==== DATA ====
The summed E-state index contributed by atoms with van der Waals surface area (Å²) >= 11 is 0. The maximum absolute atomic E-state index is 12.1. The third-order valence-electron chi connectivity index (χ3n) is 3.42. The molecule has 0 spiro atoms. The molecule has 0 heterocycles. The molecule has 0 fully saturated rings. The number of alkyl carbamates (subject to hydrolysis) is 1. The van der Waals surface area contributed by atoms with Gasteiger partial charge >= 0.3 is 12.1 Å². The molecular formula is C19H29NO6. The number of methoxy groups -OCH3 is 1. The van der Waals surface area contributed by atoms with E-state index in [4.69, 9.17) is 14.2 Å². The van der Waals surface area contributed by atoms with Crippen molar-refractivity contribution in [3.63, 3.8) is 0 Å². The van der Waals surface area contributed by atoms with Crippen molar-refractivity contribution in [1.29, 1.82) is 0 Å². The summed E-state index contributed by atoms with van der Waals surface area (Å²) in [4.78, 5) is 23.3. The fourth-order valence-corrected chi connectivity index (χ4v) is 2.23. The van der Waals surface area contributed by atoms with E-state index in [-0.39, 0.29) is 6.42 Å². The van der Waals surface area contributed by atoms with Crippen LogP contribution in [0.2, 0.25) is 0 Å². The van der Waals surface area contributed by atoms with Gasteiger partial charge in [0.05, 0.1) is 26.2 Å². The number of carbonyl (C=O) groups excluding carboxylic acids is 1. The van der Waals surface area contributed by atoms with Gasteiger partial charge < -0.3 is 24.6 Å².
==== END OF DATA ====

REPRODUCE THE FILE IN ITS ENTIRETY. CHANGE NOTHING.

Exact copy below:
The summed E-state index contributed by atoms with van der Waals surface area (Å²) >= 11 is 0. The maximum absolute atomic E-state index is 12.1. The third-order valence-electron chi connectivity index (χ3n) is 3.42. The molecule has 0 spiro atoms. The molecule has 0 heterocycles. The molecule has 0 fully saturated rings. The number of alkyl carbamates (subject to hydrolysis) is 1. The van der Waals surface area contributed by atoms with Gasteiger partial charge >= 0.3 is 12.1 Å². The molecular formula is C19H29NO6. The number of methoxy groups -OCH3 is 1. The van der Waals surface area contributed by atoms with E-state index in [4.69, 9.17) is 14.2 Å². The van der Waals surface area contributed by atoms with Crippen molar-refractivity contribution in [3.63, 3.8) is 0 Å². The van der Waals surface area contributed by atoms with Crippen molar-refractivity contribution in [1.29, 1.82) is 0 Å². The summed E-state index contributed by atoms with van der Waals surface area (Å²) in [4.78, 5) is 23.3. The fourth-order valence-corrected chi connectivity index (χ4v) is 2.23. The van der Waals surface area contributed by atoms with E-state index in [-0.39, 0.29) is 6.42 Å². The van der Waals surface area contributed by atoms with Crippen LogP contribution in [0.2, 0.25) is 0 Å². The van der Waals surface area contributed by atoms with Gasteiger partial charge in [0.05, 0.1) is 26.2 Å². The number of carbonyl (C=O) groups excluding carboxylic acids is 1. The van der Waals surface area contributed by atoms with Gasteiger partial charge < -0.3 is 24.6 Å².